Actor Khalil Kain, known for character roles in films and as Darnell Wilkes on the TV series Girlfriends, made his directing debut recently with an Equity LORT/LOA production of Sam Shepard’s Buried Child. The show runs through August 3, Aaron Davis Hall, at Harlem’s City College campus.
A racially mixed cast interpreted Shepard’s 1979 Pulitzer prize-winning play about a once prosperous but now dysfunctional Midwestern farm family. The play’s deep, dark secrets reveal incest, murder and multiple personality disorders. When grandson Vince makes a surprise visit with his girlfriend, Shelly, their presence sets off a series of revelations. A haunted house springs to life with Shelly, Vince and his grandpa, Dodge, who does not recognize him. You wonder what’s going to happen next. The ending may knock your socks off!
At opening night, by intermission some audience members were clearly stunned. It was a gutsy move by CUNY to bring serious drama back to Harlem. The neglected but still fabulous theater on Off-Broadway is alive again. Most of the people in attendance were full of praise: “It’s great to be back inside Aaron Davis Hall. I’m loving it. That Halie is a mess. Great performances all! You can tell they were pros. Memorable acting, staging and directing,” said a Brooklyn theater enthusiast.
Actually, it was a chilling production underscored by lightening, thunder and the sound of rain. Studio B’s intimate setting was a perfect place for the dilapidated Illinois farmhouse. “Tonight’s production was Gothic, spooky, bipolar yet funnier than I expected. They are speaking the same language but no one hears what they are saying,” said a Sam Shepard enthusiast and downtown resident. “I was totally taken in and afraid for Shelly. I would not have stayed in that house with grandpa (Dodge) and his crazy sons (Tilden, and Bradley). As soon as boyfriend left to buy whiskey, I would have been out of there,” said a visiting Broadway dancer.
“This is the type of play that continues to reveal itself over time. One of the reasons why I enjoy it so much,” said Kain, who said he had never seen the play until he directed this production. “I loved it simply from reading it.”
Several reviewers have called Shepard’s masterpiece a testimony to the fact that you can’t go home again. But Kain disagrees. He believes that we should all go home again.
“I think this play is more about the issues that follow you around and can conceivably block you once you’re out in the world. Issues start at home with family. The only way to be free is to deal with those issues head on. Clearly. Honestly. You have to come home to do that. Look the beast right in the eyes. Then you can grow,” said Kain.
The cast is a mixture of veteran theater professionals and emerging talent. “Respect for the playwright’s work is always paramount,” Kain said. He said the choice to cast Black actors in the grandson and girlfriend roles, in this traditionally White play, was not haphazard.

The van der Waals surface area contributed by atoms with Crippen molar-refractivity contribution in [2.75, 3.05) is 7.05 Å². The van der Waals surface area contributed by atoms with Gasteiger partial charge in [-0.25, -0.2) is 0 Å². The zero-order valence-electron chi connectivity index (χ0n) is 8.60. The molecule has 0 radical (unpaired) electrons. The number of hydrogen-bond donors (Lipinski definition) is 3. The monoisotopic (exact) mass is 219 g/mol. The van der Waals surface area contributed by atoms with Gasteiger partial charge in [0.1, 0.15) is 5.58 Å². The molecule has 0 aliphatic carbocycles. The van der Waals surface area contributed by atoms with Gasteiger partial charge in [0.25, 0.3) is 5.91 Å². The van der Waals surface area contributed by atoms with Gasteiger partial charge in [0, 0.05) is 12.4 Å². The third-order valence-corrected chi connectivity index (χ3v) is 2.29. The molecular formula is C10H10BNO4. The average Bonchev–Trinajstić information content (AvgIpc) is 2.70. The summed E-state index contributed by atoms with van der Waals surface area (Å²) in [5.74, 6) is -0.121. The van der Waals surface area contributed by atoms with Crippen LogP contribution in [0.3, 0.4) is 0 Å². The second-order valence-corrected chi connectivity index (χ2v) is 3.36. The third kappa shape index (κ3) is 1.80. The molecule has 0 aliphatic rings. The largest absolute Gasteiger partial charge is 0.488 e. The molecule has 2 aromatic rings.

“If I were to cast Black actors in Halie’s or the minister’s (Father Dewis) roles, the whole story would spin on a different axis. Allowing the family to represent America as a whole, their problems and idiosyncrasies can allow individual audience members to go on their own personal ride,” he said. But, as a person of color, Kain said his vision was clear that the Black characters had to be Vince and Shelly. “Vince represented the child that was not recognized and the witness that doesn’t belong. The girlfriend was the passenger along for the ride. Yet, she held the pivotal role.”
The cast includes: Robert Boardman, as Dodge; Teresa Anne Volgenau, as Halie; Eric Gravez, as Tilden; Stephen Macari, as Bradley; Teniece Divya Johnson, as Shelly; Leroy Smith Graham, as Vince, and Edwin Matos, Jr., as Father Dewis. Set design is by Arnold Bueso. Lighting design is by Brian Aldous. Costume design is by Mary Myers. The production also includes: Stage Manager, Reginald L. Wilson; Assistant Stage Manager, Stephanie Peralta; Assistant to the Director, Brandon Baskin; Hair & Makeup, Brandalyn Fulton; and Production Assistant, Michael Aponte; Khalil Kain, director.
Tickets are $25 general admission; $10 seniors and students (with ID). Performances run through August 3 on the following schedule: 7 p.m. Thursdays and Fridays, 2 p.m. and 7 p.m. Saturdays. Call the box office (212) 650-6900. For online tickets go to: www.adhatccny.org. Aaron Davis Hall is located at 135th Street and Convent Avenue, on the City College of New York campus. Subways are #1 to 137th Street; C to 135th Street, or A or D to 145th Street. Free parking is available in the South Campus Parking Lot (enter at 133rd Street and Convent Ave).